Practical guide to talking to an antivaccinist at Christmas

Practical guide to talking to an antivaccinist at Christmas

Many Italians will gather around a video call or a virtual meal. And the theme of Christmas is the one that has turned our lives upside down: but with the campaign underway, how can we build a "happy dispute"?

(illustration: Getty Images) This year there will be a strange Christmas , without the long tables crowded with relatives that maybe we see only for anniversaries and with whom we have very little in common. But the virtual lunches and dinners, video calls of greetings, remote greetings will certainly increase. So let's take advantage of this opportunity to attack that parallel virus made, as Sandro Modeo explains today in a long article in the Corriere, of "a heavy mix (a kit) of fake and resistances" that feed "not only the vast no-vax movement" but that discourage even “light” skeptics.

The vaccination campaign is underway and it is essential to bring some elements back to reality after months of bombardments of news (and no), political distortions, denial and speculation. Impacting on that more or less large slice of those who do not intend to immunize themselves in a granitic way but also on the more shaky one of those who take time, bringing up that same table of the Christmas call endless questions that have little to do with the largest operation of this type for times and dimensions. We need to reach over 65% of Italians over 16 years old: we also and above all need them. Talk to him clearly (but without yelling, as it is riskier, and wearing a mask). Otherwise Sars-Cov-2 will remain for a long time to keep us company in these conditions, that is, with this transmissibility and lethality. The worst-case scenario would be to have several safe and effective vaccines - now we have them - but to collide with the rubber wall of reluctance if not, worse, the proudly claimed distrust.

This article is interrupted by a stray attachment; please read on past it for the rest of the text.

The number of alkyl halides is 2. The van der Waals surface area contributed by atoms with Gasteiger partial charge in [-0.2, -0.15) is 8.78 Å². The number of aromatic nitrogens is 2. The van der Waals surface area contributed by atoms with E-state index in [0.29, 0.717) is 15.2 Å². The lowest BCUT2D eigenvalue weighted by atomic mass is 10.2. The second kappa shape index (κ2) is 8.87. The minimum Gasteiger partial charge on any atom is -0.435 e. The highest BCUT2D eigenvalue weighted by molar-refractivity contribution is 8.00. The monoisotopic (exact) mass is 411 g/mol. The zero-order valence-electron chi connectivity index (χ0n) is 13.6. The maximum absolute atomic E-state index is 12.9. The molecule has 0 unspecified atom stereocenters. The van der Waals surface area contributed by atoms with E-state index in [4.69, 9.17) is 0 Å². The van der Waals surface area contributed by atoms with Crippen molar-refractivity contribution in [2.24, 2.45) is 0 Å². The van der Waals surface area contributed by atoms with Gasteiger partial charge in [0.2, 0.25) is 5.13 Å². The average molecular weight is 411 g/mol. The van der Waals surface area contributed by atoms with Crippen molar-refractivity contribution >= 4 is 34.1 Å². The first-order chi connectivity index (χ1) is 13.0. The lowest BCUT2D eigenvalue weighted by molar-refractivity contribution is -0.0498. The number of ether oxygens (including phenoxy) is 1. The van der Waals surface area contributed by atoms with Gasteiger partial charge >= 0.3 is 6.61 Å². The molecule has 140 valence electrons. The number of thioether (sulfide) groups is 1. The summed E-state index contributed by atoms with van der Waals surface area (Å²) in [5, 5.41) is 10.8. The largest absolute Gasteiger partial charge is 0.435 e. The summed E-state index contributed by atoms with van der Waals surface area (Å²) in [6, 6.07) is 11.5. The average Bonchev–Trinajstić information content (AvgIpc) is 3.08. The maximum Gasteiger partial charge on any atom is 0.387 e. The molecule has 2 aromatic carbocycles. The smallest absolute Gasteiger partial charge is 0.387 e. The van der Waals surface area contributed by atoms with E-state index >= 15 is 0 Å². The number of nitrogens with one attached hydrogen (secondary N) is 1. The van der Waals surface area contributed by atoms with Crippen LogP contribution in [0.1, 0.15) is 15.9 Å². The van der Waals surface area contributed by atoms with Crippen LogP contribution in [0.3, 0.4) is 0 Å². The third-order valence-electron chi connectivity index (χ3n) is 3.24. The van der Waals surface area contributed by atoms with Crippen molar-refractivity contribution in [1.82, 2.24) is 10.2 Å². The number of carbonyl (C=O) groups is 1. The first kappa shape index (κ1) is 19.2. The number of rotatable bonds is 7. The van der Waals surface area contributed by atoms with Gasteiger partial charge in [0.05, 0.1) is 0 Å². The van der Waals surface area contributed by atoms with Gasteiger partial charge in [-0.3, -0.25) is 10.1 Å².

But how do you overcome those cognitive biases, those widespread resistances - often fueled by information that screeches anecdotal aspects and ignores or overrides everything that happens after - on which legions of poisoners have worked for months and in hindsight they have always worked (should we go back to what happened in Italy just three years ago?). To the uncle who denounces Bill Gates' microchips shot intramuscularly with the very expensive syringes bought by Commissioner Arcuri, there would seem to be no possible reply. Yet you have to try. Precisely this Christmas, precisely because no one is saved alone. Not even the most marble deniers. And it is certainly true, against the scripts written by Pizzagate lovers, the strength of a platoon of Jedi knights would be needed. But perhaps in recent years we have been victims of our own fears: perhaps the desire to transform one's frustration into a mission of civic confrontation even before being purely scientific may be enough.

First of all, stay calm. A call or a virtual Christmas meal is not a war - especially this year - and it does not deserve to become a battlefield from which everyone will emerge beaten and even more divided. Leaving the virtual table or confrontation in ruins would be a defeat, whatever the rhetorical outcome of the conflict. It is useless to raise the tone, because you would end up triggering a passion that is probably symmetrical to yours if not preponderant, given that this type of conspiracy not limited to sawing the world into opposing categories but planting its roots in a mixture of resentments that in turn sink into the personal stories.